Distance learning, online education, electronic education, electronic learning … call it what you want

Whatever you call “home learning” and want to define the latest buzzwords in non-traditional education, you can find a program and method that suits your needs. There are currently over 1.2 million people in the United States in some form of distance learning, with a projected increase to 2.3 million in just a few years.

In considering this rapidly growing and workable form of education and training, there are some basic things to keep in mind and some decisions you need to make in order to create the environment that best suits your needs. You need to know the what, the why, the benefits and the how of the different forms of distance learning.

Distance learning (distance education) began in Europe in the 19th century and has evolved into a multi-faceted term that serves many purposes. Some of the forms of distance learning are: distance learning, online education, internet-based education, electronic education, e-education, electronic learning, and e-learning. How these terms differ depends on how the institution defines and names the programs it offers. To simplify the whole concept, let’s assume that these terms represent ways to learn away from a “chunk” facility. Some distance learning and / or online programs may or may not be affiliated with a university or college. There are many programs that are independent and not affiliated with any institution.

Distance learning offers a variety of avenues to personal goals including: GED, Associate Degrees, Bachelor Degrees, Graduate Certificates, Masters Degrees, Doctoral Degrees, No Credit Training Courses, and others. Whether a person is pursuing a degree, keeping professional skills updated, or pursuing skills for an area of ​​interest or a hobby, there is a program or offering that should work.

Why are so many people turning to distance learning? What are its advantages? On a personal level, consider benefits such as: maintaining privacy; offers comfort; allows a flexible schedule; enables the compatibility of work and family; work at your own pace, move slowly, or speed up learning; can be less expensive; ideal for people bound to the house; no unnecessary trips; no formal instruction; and can “learn while you earn”. These are some of the many things that lead quite a number of people to take an entirely different approach to gaining knowledge / skills and / or earning a degree.

Those who speak out against an alternative to distance learning often point to the lack of socialization that is part of a traditional form of education. However, not everyone is looking for the classroom activities, college events / parties, and the interactions that are part of a school campus. Many of the classroom activities such as discussion and support can be done online. The other things that an online education will reinforce are: Reading – e-books, up to date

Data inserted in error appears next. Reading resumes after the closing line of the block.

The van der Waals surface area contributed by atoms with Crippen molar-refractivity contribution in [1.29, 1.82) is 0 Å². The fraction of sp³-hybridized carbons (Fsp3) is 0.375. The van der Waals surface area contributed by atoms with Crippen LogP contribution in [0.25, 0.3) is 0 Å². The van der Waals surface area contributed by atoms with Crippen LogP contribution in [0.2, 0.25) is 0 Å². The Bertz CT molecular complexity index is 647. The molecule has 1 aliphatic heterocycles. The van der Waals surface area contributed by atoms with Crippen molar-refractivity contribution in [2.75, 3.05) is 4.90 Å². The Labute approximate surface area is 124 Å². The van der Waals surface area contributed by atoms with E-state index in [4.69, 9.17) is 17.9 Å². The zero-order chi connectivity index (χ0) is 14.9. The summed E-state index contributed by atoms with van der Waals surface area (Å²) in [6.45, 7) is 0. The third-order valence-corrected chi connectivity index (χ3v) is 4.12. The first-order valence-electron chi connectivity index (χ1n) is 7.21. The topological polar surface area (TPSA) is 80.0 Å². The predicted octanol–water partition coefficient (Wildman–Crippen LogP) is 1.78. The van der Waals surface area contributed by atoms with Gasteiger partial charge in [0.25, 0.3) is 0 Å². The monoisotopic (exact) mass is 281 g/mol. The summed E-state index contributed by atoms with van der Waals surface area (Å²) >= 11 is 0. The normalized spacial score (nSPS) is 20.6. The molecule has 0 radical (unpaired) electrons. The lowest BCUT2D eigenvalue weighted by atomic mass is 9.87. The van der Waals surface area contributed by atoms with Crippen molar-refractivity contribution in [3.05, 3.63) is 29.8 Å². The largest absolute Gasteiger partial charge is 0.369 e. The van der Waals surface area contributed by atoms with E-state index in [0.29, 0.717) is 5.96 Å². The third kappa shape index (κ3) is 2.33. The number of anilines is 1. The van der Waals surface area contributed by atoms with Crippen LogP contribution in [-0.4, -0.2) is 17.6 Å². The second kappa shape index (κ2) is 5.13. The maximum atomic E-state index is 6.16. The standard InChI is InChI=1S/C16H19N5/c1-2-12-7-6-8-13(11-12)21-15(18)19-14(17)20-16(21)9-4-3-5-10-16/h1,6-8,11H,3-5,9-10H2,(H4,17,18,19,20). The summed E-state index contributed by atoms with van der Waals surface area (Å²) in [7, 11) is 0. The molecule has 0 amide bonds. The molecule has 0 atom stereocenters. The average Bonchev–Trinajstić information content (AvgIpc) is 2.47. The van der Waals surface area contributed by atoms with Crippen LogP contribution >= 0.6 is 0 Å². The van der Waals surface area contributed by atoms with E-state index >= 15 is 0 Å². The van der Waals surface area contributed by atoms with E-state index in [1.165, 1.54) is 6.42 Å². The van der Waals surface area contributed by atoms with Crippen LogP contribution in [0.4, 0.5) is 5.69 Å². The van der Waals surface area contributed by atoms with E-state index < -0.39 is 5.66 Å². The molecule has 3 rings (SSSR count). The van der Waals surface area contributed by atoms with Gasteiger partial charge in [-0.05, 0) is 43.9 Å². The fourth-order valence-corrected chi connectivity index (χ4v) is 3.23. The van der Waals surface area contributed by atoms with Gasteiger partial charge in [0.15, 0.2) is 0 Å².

References, current research; Listening – through audio presentations or clips; Perusing graphic illustrations and demonstrations; do – assignments, quizzes, exams, research papers; and speaking / communication – through email, chat, and electronic discussions. Distance learning can be much more than just reading and writing.

What are the requirements for participating in a distance learning course? Many programs require at least a GED or an entrance exam. Typically, the application process includes: an application; Transcripts; Test results; an essay; and letters of recommendation. The less formal the program, the less formal the requirements. There is a wide range of answers to these questions. What is required for an online program, however, is the right computer equipment with Internet connection (high speed), word processing; E-mail; and multimedia player. The program you choose provides more specific details for device and software recommendations.

When choosing a program, there are a few questions you need to ask yourself as you do your research and make your choices. Ask about: Help / support is offered; Qualification of trainers; Number of years in which the institution has provided services; is it an accredited program; Information on the curriculum; and multimedia elements of the program. Incidentally, accreditation is voluntary, as there is no officially sanctioned body. However, most schools considered the list of six regional accreditation agencies to be legitimate agencies. Ask if it is regionally accredited.

The last thing to think about is your motivation and work ethic. If you are a good reader (good reading comprehension) who does not hesitate and can avoid distractions, you are a good candidate for an alternative approach to education. In the age of global education and the need for up-to-date knowledge and skills, this is a fast delivery system that brings all technological advancement into your living room instantly. It works for over a million people, and it can work for you.

Visit our distance learning resource center at: http://sbmag.org/distancelearning.html

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